At four foot ten inches tall, actress Peggy Miley stands tall among many of Hollywood’s heavyweights. Having starred in dozens of commercials, supporting roles in television and film, Peggy has shared the stage with legends. Celebrity Parents was thrilled to catch up with Peggy in Eddie’s Sweet Shoppe in Queens, NY, where we spoke with the pint-sized actress about acting, staying true to your roots, (literally), and, ahem, being an older working actress.
Peggy, were you always into acting?
The first time I acted was in high school. I was only 14, and it was a play called “Mobsy Saves The Day”. I got such a wonderful feeling acting in that play. I just loved it.
Before you became an actress, you worked for many years as a teacher in NYC.
Yes, I began teaching, and that was playing five times daily to a demanding audience! I taught junior high and high school, and some of the kids had come out of the Riker’s Island drug rehab program. I loved teaching; it was my bread and butter job, but I always continued to act. I did lots of theater, and Off-Off- Broadway plays.
When did you decide to take the plunge into acting full-time?
I went on sabbatical, and I was in Australia. I thought to myself, “You get one ride on the merry-go-round. You’ve had a wonderful career as a teacher. It’s time for you to do what you want to do now.”
I love it.
A friend suggested that I send my photos into the soaps. I thought, “What are they going to do with me? I’m not tall, thin, or beautiful.” It turned out that they were looking to cast a part for an Irish governess on Guiding Light. I got that part, and I also worked on Ryan’s Hope.
Then, I moved out to L.A. I was 47 at the time, and I knew no one out there. Everyone said, “Don’t do it. Women over 40 don’t work out there.” I’m not dismissing anyone else’s experience, but mine has been: If you are willing to look your age, you work. Use what you have, not what you wish you have. I decided to let my hair go grey; I come from a family where everyone is grey by their mid-40’s! The good thing is that being older, being greyer, being more…zaftig-
Voluptuous. That’s my favorite word! By being myself, it has allowed me to work more.
You’ve appeared on NYPD Blue, Monk, Becker, and countless other television shows and movies. I have to say, by far, my favorite is the Cheerios commercial you starred in.
That commercial was one of my absolute favorites. After they cast me, they invited me to stay for the baby casting. It was the most delightful afternoon I have ever spent. Imagine being surrounded by adorable nine month-old babies! That commercial is one of the most beautiful ones I’ve done. It’s beautifully written, and it gave me something to say that was natural, true and honest.
Do you worry about being typecast?
The way the business is out there, you are typecast. I am everybody’s mother, everybody’s grandmother. On Big Love, which I’m currently guest-starring, I play the mother to a woman who is of a fanatical Mormon sect. I don’t mind. I love working, and the camaraderie of everyone on set.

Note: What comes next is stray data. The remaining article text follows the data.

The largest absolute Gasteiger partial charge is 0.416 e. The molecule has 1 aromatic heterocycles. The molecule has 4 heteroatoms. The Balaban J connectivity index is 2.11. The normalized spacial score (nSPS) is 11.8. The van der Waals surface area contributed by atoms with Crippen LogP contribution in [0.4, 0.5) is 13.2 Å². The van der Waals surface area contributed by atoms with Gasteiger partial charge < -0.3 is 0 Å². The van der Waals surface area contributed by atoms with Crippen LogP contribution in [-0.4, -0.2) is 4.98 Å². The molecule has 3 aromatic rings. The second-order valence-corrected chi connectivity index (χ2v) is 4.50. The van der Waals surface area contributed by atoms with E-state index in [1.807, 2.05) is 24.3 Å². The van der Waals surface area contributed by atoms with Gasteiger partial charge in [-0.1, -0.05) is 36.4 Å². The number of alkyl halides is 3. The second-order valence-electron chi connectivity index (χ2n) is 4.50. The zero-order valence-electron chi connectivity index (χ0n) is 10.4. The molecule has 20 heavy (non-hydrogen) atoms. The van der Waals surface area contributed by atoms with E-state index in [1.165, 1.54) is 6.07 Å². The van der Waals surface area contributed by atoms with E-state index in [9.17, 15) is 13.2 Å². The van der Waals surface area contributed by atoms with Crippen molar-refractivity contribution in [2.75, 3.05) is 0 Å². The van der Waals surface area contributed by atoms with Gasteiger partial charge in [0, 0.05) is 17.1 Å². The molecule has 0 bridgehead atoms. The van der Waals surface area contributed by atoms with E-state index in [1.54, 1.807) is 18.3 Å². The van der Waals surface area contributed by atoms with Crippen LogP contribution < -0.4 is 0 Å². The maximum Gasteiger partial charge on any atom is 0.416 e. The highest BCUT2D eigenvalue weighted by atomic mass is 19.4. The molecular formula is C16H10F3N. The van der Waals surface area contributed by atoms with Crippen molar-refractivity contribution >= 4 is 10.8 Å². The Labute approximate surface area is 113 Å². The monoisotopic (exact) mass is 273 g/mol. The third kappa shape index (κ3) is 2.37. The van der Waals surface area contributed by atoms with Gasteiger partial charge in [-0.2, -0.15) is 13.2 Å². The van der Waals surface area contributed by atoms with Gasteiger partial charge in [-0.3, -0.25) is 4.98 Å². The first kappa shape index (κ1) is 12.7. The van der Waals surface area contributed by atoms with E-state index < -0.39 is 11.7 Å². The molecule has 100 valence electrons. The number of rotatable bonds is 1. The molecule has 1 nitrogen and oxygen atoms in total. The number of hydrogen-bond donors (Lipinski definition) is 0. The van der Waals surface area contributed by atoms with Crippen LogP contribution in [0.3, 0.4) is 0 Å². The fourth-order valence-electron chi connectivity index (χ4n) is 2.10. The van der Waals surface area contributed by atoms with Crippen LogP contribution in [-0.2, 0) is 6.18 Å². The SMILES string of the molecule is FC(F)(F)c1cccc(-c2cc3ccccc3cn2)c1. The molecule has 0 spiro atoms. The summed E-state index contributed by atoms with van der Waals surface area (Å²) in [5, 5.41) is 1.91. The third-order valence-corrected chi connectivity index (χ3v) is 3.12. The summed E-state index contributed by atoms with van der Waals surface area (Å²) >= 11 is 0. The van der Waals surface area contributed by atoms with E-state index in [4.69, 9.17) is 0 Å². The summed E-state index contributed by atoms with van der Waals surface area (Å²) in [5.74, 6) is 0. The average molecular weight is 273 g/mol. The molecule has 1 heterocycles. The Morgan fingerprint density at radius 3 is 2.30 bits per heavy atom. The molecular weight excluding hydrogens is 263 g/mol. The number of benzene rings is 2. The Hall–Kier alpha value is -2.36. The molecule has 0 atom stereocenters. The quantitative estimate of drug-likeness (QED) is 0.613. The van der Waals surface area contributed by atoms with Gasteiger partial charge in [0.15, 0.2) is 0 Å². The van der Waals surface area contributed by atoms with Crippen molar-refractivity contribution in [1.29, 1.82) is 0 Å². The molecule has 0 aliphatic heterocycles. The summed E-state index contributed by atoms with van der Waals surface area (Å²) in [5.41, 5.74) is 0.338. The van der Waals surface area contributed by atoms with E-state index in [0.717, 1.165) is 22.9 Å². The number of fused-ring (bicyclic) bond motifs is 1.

What has been your absolute favorite job?
I like them all. Usually the one you are currently working on is your favorite. I loved NYPD Blue; it was very authentic. I worked with Walter Matthau and Jack Lemmon in the Odd Couple 2. They were wonderful, and Walter was very giving to the smaller actors. I also did a movie with Bruce Willis and Billy Bob Thornton called Bandits. That was delightful. Tony Shalhoub on Monk is just a doll.
What projects do you have coming up now?
I finished a movie with Jennifer Lopez and Linda Lavin called The Back-Up Plan. It’s a small part, but as we know, there are no small parts, only small actors! I just finished up work on the kids show “Zeke and Luther”. I play a really mean old lady.
Did you like it?
Playing a mean person on a children’s show is so exaggerated. It’s a lot of fun. It’s like playing the Wicked Witch of the West! And I’m also working with some friends on a web series called Assistant Living. In the webisode I’m in, it’s implied that I am involved in a ménage a trios! I told them, “I don’t do that cheesecake unless you’re paying a lot.” [laughs]
And why not? It could happen.
It’s a lot of fun making my life look much more exciting than it is. But it’s another area of my life that I didn’t expect to happen. I’m also writing a short film about my teaching experiences.
You’ve had a very successful career.
Honestly, the business has been bad over the last couple of years, but I’ve been blessed. I’ve always had something in the hopper. My father always taught me, in his good Irish Catholic way, to never be beholden to anyone. You always pay your own way and you don’t lean on anyone. And I’ve been fortunate to be that.
I love it. I think it’s so inspirational.
I tell young people every day, “Do something you love, and do a little of it each day.” All those years I was teaching, I kept acting. If you’re a good actor, you never stop learning. The ability to want to learn, to change, to find that something else, that’s the thrill of acting.
That’s the thrill of anything.
That’s right. That is the thrill of everything.